Of course, the Golf has the well-known GTI hallmarks (er, quirks) — tartan seat cloth and golf-ball gear shifter (those Germans are famous for their wacky sense of humour) — but otherwise, it’s a pretty simple set-up. The seats offer very little support, while the dash and console panels are made of plastic that hasn’t aged particularly well. Legroom is more a concept than a reality in the Golf. I understand that people were smaller overall some 40 years ago, but I think even then the preference was for blood flow below the knee. Surprisingly, the boot is a cavernous space. The Golf’s box-like dimensions mean that the rear window is almost at 90 degrees to the roofline, making for a very useable boot.
The Peugeot fares a bit worse in this department. While the Germans appeared to be at the beginning of a cost-cutting generation with the inside of the Golf, it seems the French were further down that the line. While they might have got away with leaving some features out of the GTI and calling it ‘performance-focused weight reduction’, the absence of almost any creature comfort does make the Peugeot feel more the result of bean counters and laziness rather than a performance focus.
At just 860kg, the Golf is a very light car, and being light means it is nimble. It also means a fantastic power-to-weight ratio has been achieved. The Golf found favour among city commuters worldwide, but it was also very capable as an open road car. The later five-speed variant simply begs to be revved hard and pushed at every opportunity. When things get a bit much for the VW in the corners, its reaction (which became typical of quick, small, frontwheel-drive cars) is to cock an inside wheel. The raspy exhaust note and lack of sounddeadening materials make driving the Golf a sensory experience, too. Even the smell from the carburetted four-pot makes you feel like you’re stayin’ alive in the ’ 70s.
The Peugeot, while not quite a smooth ride, is far more refined than the Golf. The gearbox doesn’t feel as if it needs to be moved rapidly, as there is a fluidity to it that the Golf doesn’t have. While the Golf sports a high seating position, the Peugeot feels like it was designed more with the driver in mind. Still, today, the 205 offers a comfortable drive. It doesn’t appear to have the same desire to be driven hard into every turn, so does the job of all-round driver’s car better than the Golf.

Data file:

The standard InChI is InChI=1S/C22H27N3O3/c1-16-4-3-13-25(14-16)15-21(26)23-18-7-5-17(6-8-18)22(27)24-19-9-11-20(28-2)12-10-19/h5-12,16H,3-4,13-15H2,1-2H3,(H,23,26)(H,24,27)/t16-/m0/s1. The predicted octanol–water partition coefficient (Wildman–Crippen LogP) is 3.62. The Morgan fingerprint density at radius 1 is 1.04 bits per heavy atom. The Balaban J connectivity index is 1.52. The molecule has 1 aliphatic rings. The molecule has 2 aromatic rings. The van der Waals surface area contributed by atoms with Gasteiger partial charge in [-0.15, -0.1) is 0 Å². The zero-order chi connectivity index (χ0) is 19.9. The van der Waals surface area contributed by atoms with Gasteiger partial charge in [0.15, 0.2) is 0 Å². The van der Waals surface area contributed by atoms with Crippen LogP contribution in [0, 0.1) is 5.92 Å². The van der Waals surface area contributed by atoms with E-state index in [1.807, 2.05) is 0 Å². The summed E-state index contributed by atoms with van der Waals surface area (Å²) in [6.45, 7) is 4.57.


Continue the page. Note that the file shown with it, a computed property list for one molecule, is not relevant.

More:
The 205 body shape was such a success that there was never a facelift. And never a follow-up. In the years that followed the 205, Peugeot seemed to lose its way somewhat. While it looked as if the 205 could be the kick in the pants that the brand could use to propel it into global success, it chose a different, more dreary path. There were flashes of inspiration with the likes of the 405 Mi16 (using the same 1.9-litre engine from the 205) and the
Kids of the 80’s and 90’s now have the means to buy a weekend car, and what better start than a 205 GTI?
diminutive and excellent 106 XSI, but, for the most part, Peugeot seemed to lean towards appeasing French taxi drivers and the unimaginative.
Volkswagen, on the other hand, knew it was on to a winner. The MKII GTI was released in 1983, now offering a five-door model as well as the threedoor. Some saw the MKII as a step away from the wheel-cocking brilliance of the MKI. With the 1.8-litre engine from the later Mkis repurposed for the new version, they held their value for a time (the MKI sold 10,000 cars in its final year of production, and it was the 14th-best-selling car in Britain). Of course, VW didn’t stop there, and we’re currently up to MKVII of the Golf and counting. There were a couple of generations (MKIII and MKIV) that won’t necessarily go down as classics, but the MKV in 2005 saw a return to form, with the subsequent versions being simply magnificent cars.
Several years ago, the 205 GTI found a happy niche as a 2K Cup car (a Kiwi race series with all vehicles valued under $2K). Of course, it was more than capable on the track and quickly become a race and series winner.
Then something odd began to occur, as it sometimes does when car reaches a certain age. Prices began to rise. As soon as vehicles came up for sale, they’d be snapped up. It wasn’t only in New Zealand; this was a trend everywhere. People who grew up with posters of Countachs and early 911 Turbos on their bedroom walls in the ’80s and ’90s now have the means to buy a weekend car, and what better start than a 205 GTI? This upward trend doesn’t appear likely to ease off any time soon, with good examples fetching in excess of $10K in New Zealand.
The MKI Golf GTI has been a desirable car for a number of collectors for a long time. Because of inherent rust issues, finding a good example can be hard work, but bringing them back to life doesn’t have to be difficult, with most parts readily available online. There are very few MKI GTIS left in New Zealand, and the ones that are still around are held onto tightly by owners who can’t bear to give up the keys.
As we’ve established, this isn’t a likefor-like comparison. Some readers will love the quirkiness of the Golf, and others will enjoy the genuine practicality of the Peugeot — but there’s nothing surer than this: if you’ve been thinking about jumping on the early hot-hatch bandwagon, there is no better time than now to cock that wheel.
Bursting Bubble or just catching up? Last year, a mint example of a 1989 205 GTI sold for £31,000 at auction in the UK.
Thanks to the team at International Motorsport in Auckland for giving us the keys to the Golf and Richard Mccarthy Jnr and Snr for getting the 205 out for us.